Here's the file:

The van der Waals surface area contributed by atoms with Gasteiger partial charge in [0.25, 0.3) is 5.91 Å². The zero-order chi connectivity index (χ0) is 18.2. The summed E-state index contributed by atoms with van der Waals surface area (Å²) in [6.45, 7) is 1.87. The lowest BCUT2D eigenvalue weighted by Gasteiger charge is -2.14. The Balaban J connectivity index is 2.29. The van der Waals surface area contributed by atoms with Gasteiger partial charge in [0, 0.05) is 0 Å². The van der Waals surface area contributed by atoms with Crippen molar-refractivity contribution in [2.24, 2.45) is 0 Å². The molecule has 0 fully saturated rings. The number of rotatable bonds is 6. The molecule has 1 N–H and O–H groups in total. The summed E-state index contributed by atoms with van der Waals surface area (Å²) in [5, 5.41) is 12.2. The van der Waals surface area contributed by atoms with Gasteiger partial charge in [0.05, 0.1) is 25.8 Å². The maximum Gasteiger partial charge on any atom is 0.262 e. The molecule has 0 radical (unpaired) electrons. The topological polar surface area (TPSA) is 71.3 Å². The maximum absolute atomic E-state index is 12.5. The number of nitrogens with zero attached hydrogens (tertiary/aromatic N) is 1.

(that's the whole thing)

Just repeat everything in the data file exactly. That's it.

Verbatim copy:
The van der Waals surface area contributed by atoms with Gasteiger partial charge in [0.25, 0.3) is 5.91 Å². The zero-order chi connectivity index (χ0) is 18.2. The summed E-state index contributed by atoms with van der Waals surface area (Å²) in [6.45, 7) is 1.87. The lowest BCUT2D eigenvalue weighted by Gasteiger charge is -2.14. The Balaban J connectivity index is 2.29. The van der Waals surface area contributed by atoms with Gasteiger partial charge in [0, 0.05) is 0 Å². The van der Waals surface area contributed by atoms with Crippen molar-refractivity contribution in [2.24, 2.45) is 0 Å². The molecule has 0 fully saturated rings. The number of rotatable bonds is 6. The molecule has 1 N–H and O–H groups in total. The summed E-state index contributed by atoms with van der Waals surface area (Å²) in [5, 5.41) is 12.2. The van der Waals surface area contributed by atoms with Gasteiger partial charge in [0.05, 0.1) is 25.8 Å². The maximum Gasteiger partial charge on any atom is 0.262 e. The molecule has 0 radical (unpaired) electrons. The topological polar surface area (TPSA) is 71.3 Å². The maximum absolute atomic E-state index is 12.5. The number of nitrogens with zero attached hydrogens (tertiary/aromatic N) is 1.